Also, the mini bundt pan. Still want. Still can’t find in stores. I think the mini bundt pans know and are intentionally eluding me. Ah, the hunt…. (I sound really crazy, don’t I?)

    • Reply shannon March 30, 2015 at 9:04 am

      Reading this is pretty timely for me, Ashley, because i had this EXACT problem you describe yesterday in a donut shop, and it was EMBARASSING. we came home with a dozen donuts and i hacked slices off of probably every one of them…i feel kinda guilty today but i also want more (they’re safely trashed with dish soap on them). 🙂 THE STRUGGLE IS REAL WHEN DONUTS ARE INVOLVED!

      gotta find the mini-bundt. I know it’s on Amazon, and i think this one came from Williams Sonoma. You have a Bed Bath and Beyond up there, right? They’re usually a pretty good resource for mini-bundts. This one is the Heritage Bundt.

  • Reply mellissa @ ibreatheimhungry March 21, 2015 at 6:59 am

    “Safety Cakes” = Best. Name. Ever. Also, these look amazing!

    • Reply shannon March 30, 2015 at 9:02 am

      S-s-s-s-A-a-a-a-F-f-f-f-E-e-e-e-T-t-t-t-Y-y-y-y Safety…Cakes! (because we’re both old enough to remember the Safety Dance, right? Yes.

  • Reply Brianne March 21, 2015 at 10:57 am

    Could you make these in a doughnut pan and call them doughnut cakes? Would that blow up the internet? You’d lose the lovely cruller texture, I guess…and I think that’s the best part about these. I love this recipe and the story behind it–everything in moderation….right?

    • Reply shannon March 30, 2015 at 9:31 am

      ABSOLUTELY, Brianne: you’re totally onto something with that, although that cruller texture is kinda the best thing ever – the ridges get a little crispy, which is wonderful. But this recipe, i imagine, would make up perfectly in a donut pan (altho the quantity per cavity may be slightly less or you’d have some fat donuts, maybe.)

      i should test this out.

  • Reply sue|theviewfromgreatisland March 21, 2015 at 9:31 pm

    I like the way you think! You pull me in with the whole cake, cruller, doughnut thing…then you talk me off the ledge with words like ‘Greek yogurt’ and ‘tiny’…

    • Reply shannon March 30, 2015 at 9:32 am

      Because everyone knows that “tiny” and “yogurt” are just code words for “breakfast-acceptable.”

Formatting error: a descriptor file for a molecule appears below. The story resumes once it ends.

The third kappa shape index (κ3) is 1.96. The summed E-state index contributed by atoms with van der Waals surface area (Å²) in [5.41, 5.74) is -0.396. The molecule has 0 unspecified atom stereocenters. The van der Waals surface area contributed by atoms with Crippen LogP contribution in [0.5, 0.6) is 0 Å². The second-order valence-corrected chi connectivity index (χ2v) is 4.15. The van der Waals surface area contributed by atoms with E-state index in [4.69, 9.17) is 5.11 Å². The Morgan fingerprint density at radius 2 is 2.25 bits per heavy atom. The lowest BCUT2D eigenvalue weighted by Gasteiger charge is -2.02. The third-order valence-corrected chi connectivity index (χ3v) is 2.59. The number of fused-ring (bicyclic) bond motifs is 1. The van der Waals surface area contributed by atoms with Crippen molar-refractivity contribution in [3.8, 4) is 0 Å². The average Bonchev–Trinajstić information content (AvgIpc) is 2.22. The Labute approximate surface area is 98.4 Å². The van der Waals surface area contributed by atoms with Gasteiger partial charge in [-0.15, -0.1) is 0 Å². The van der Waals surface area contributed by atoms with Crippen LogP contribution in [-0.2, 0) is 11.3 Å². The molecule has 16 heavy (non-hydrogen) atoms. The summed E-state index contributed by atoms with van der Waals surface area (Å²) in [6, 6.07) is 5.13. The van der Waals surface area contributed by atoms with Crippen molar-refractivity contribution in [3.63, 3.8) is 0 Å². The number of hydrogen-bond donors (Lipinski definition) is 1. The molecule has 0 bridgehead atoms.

• Reply natalie @ wee eats March 25, 2015 at 1:47 pm

    I’m delighted to say that during my Spring Cleaning I happened upon A TINY BUNDT BUNDT PAN which means OMG I CAN TOTALLY MAKE THESE! Isn’t that exciting? I’m so excited. Everything is better when it’s miniaturized, don’t you agree?

    • Reply shannon March 30, 2015 at 8:36 am

      Find tiny bundt pans during spring cleaning: file under “things which only happen to food bloggers.”

      everything IS better miniaturized. because, cute.

  • Reply elizabeth March 30, 2015 at 7:57 am

    OMG, these are adorable and they look SO GOOD. Of all the substitutions out there perpetuated by dubious pins on Pinterest and various health magazines, Greek yogurt is by far the only one I find useful, because at least it’s tasty and rich and yet has good stuff in it. Do you use full-fat, reduced fat, or nonfat?

    • Reply shannon March 30, 2015 at 8:30 am

      totally agree: so many “substitutions” fall short of the original thing, so i largely avoid them, but greek yogurt in for sour cream never disappoints, in baked goods or even in dips, etc.
      my answer re: type depends (in my opinion) largely on the brand/quality of greek yogurt you’re using and what you’re looking to get out of it. If i’m trying to reduce cals/fat, I exclusively use Fage brand 0% because it’s the thickest, creamiest fat-free one out there by a long shot (and i’m very picky when it comes to fat free dairy). I made these with the Fage 0% variety (which i’ll note now on the recipe b/c that’s a smart thing to do, thank you!). Fat/cals aside, I use the Fage 2% quite a bit (great for dips, especially) or any other high-quality greek yogurt. to me, it’s all about the texture and how it adds to what you’re doing, so the closer you can get to actual sour cream, the better.

  • Reply Jennie @themessybakerblog April 1, 2015 at 9:19 am

    I lose control the instant I get a whiff of warm, sweet dough being fried or baked to donut perfection. Yes, sometimes you just need a small cake, because portable cake is always welcome. Love these fancy pants donuts.